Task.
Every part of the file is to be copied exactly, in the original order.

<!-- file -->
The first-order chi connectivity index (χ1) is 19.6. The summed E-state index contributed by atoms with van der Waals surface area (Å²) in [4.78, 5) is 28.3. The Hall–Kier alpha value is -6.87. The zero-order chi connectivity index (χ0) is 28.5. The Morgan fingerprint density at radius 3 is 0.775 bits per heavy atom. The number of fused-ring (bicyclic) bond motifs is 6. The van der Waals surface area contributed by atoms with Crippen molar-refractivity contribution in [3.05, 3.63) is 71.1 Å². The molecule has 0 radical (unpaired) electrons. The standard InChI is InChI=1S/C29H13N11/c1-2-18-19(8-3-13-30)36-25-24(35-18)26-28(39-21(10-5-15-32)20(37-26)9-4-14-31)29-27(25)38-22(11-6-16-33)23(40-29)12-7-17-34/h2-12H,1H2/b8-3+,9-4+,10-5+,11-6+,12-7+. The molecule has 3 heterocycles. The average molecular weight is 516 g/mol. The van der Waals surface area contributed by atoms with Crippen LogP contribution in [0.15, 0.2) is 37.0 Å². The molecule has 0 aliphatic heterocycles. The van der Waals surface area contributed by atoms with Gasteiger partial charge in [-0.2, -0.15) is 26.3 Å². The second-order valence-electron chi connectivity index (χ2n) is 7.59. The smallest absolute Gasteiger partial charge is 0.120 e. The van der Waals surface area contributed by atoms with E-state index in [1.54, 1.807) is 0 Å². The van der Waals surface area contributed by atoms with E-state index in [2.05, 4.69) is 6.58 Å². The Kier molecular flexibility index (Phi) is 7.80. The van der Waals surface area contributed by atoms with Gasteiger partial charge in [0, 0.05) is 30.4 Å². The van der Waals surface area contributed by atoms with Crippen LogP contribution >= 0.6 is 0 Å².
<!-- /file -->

The first-order chi connectivity index (χ1) is 19.6. The summed E-state index contributed by atoms with van der Waals surface area (Å²) in [4.78, 5) is 28.3. The Hall–Kier alpha value is -6.87. The zero-order chi connectivity index (χ0) is 28.5. The Morgan fingerprint density at radius 3 is 0.775 bits per heavy atom. The number of fused-ring (bicyclic) bond motifs is 6. The van der Waals surface area contributed by atoms with Crippen molar-refractivity contribution in [3.05, 3.63) is 71.1 Å². The molecule has 0 radical (unpaired) electrons. The standard InChI is InChI=1S/C29H13N11/c1-2-18-19(8-3-13-30)36-25-24(35-18)26-28(39-21(10-5-15-32)20(37-26)9-4-14-31)29-27(25)38-22(11-6-16-33)23(40-29)12-7-17-34/h2-12H,1H2/b8-3+,9-4+,10-5+,11-6+,12-7+. The molecule has 3 heterocycles. The average molecular weight is 516 g/mol. The van der Waals surface area contributed by atoms with Crippen LogP contribution in [0.15, 0.2) is 37.0 Å². The molecule has 0 aliphatic heterocycles. The van der Waals surface area contributed by atoms with Gasteiger partial charge in [-0.2, -0.15) is 26.3 Å². The second-order valence-electron chi connectivity index (χ2n) is 7.59. The smallest absolute Gasteiger partial charge is 0.120 e. The van der Waals surface area contributed by atoms with E-state index in [1.54, 1.807) is 0 Å². The van der Waals surface area contributed by atoms with E-state index in [2.05, 4.69) is 6.58 Å². The Kier molecular flexibility index (Phi) is 7.80. The van der Waals surface area contributed by atoms with Gasteiger partial charge in [0, 0.05) is 30.4 Å². The van der Waals surface area contributed by atoms with Crippen LogP contribution >= 0.6 is 0 Å².